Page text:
Last month, the powers-that-be behind OSCAR (the Online System for Clerkship Application and Review) made some changes to the remnants of the Law Clerk Hiring Plan (to the extent that folks still follow the Plan). The upshot: OSCAR will release the electronic clerkship applications of rising 3Ls on June 28, 2013, at 12:00 p.m. (ET). At that point, judges are free to schedule and conduct interviews and make clerkship offers.
In writing about this news, I questioned the wisdom of this approach: “The Plan provides for ‘a single date to receive applications, schedule and conduct interviews, and make clerkship offers.’ This could be a recipe for an utterly shambolic process, a mad scramble for talent on June 28, full of hastily conducted interviews, exploding offers, and questionable behavior by both judges and applicants.”
Well, it seems that some judges agree with this analysis and are taking a different tack….
* “Journalists should not be at legal risk for doing their jobs.” Thanks Obama, but AG Eric Holder was the one who kind of signed off on the James Rosen search warrant. [Open Channel / NBC News]
* The chief judge of the D.C. Circuit apologized for a lack of transparency in the James Rosen probe, and this is one of the least embarrassing things that happened this week. [Washington Post]
* Despite having “done nothing wrong,” embattled tax official Lois Lerner announced she’s been placed on administrative leave in light of recent events. I salute you, fellow WNE grad. [National Review]
* Watch out, patent trolls, because this proposed bill might actually be — gasp! — helpful. If enacted, the Patent Abuse Reduction Act’s goal is to help keep discovery costs down. [Hillicon Valley / The Hill]
* It’s a hell of a drug: for some lawyers, the sequester won’t be such a bad thing after all, because Coast Guard and Navy forces won’t be available to intercept 38 tons of cocaine. [Breaking Defense]
* Proskauer Rose’s ex-CFO, Elly Rosenthal, has cut down her $10 million suit against the firm to just one allegation. She claims the firm fired her solely for her diagnosis of breast cancer. [Am Law Daily]
* The Boy Scouts of America will now admit openly gay youths into their ranks for the first time in the history of ever. You should probably “be prepared” for a flurry of litigation over this. [New York Times]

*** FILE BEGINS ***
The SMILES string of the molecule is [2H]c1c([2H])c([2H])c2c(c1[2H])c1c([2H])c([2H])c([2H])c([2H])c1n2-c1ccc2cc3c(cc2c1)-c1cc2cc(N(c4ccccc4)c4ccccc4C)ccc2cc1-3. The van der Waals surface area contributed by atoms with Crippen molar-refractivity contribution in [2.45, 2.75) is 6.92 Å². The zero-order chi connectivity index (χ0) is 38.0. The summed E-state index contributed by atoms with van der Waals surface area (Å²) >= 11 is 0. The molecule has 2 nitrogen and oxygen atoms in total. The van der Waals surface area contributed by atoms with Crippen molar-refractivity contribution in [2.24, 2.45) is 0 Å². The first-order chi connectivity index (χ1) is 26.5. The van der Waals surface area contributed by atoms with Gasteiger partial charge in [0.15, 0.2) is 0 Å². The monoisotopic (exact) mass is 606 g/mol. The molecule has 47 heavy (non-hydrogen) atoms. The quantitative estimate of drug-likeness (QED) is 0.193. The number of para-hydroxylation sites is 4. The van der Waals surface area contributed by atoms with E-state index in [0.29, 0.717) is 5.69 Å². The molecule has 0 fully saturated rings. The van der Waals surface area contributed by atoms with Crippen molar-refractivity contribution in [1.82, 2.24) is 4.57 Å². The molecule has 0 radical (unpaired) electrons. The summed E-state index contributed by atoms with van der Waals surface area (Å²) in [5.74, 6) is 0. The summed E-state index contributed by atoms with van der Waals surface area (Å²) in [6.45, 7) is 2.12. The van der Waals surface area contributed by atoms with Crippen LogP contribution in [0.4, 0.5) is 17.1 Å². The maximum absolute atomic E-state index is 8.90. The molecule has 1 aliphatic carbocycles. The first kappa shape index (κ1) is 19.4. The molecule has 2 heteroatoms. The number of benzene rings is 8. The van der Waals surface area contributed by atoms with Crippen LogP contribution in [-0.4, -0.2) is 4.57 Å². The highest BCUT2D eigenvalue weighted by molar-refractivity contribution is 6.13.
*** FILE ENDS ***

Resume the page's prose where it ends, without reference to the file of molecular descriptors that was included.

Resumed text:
* A mistrial was declared in the penalty phase of the Jodi Arias murder trial. Ugh, come on with this, the Lifetime movie is already in post-production! How on earth are they going to work this in? [CNN]
* In the Western District of Arkansas, judges have to forfeit judicial immunity to go to the bathroom. So if you want to sue a judge, you need to catch them when their pants are literally down. [Hercules and the Umpire]
* Cooley boy makes good! President Obama nominated Christopher Thomas, a Cooley Law School grad and professor, to the Presidential Commission on Election Administration. [White House]
* A judge threw out the fine against a New York artist as unconstitutionally harsh. The artist took an antenna from the trash and cops impounded his car and fined him $2,000. [Thompson Reuters News & Insight]
* The Ninth Circuit struck down Arizona’s “Fetal Pain” Abortion Ban. Sounds like a viable decision. [PrawfsBlawg]
* Work/life balance is when lawyers with kids throw their childless colleagues under a bus. [Slate]
* If you’re reading transcripts of old trials and think the lawyers of yesteryear were smarter, you’re probably right. Western civilization has gotten dumber since the nineteenth century. The reason is summarized by the video after the jump….
One of our favorite legal blogs is Noncuratlex.com, authored by Professor Kyle Graham of Santa Clara Law. The site is extremely funny and insightful, especially if you’re a legal nerd (we plead guilty), and we link to it regularly.
* Our thoughts and prayers go out to the people of Oklahoma. [CNN]
* The IRS and the Treasury Department better watch out, because it seems that the “next logical step” for the tea party victims of heightened scrutiny leads right up the courthouse stairs. [ABC News]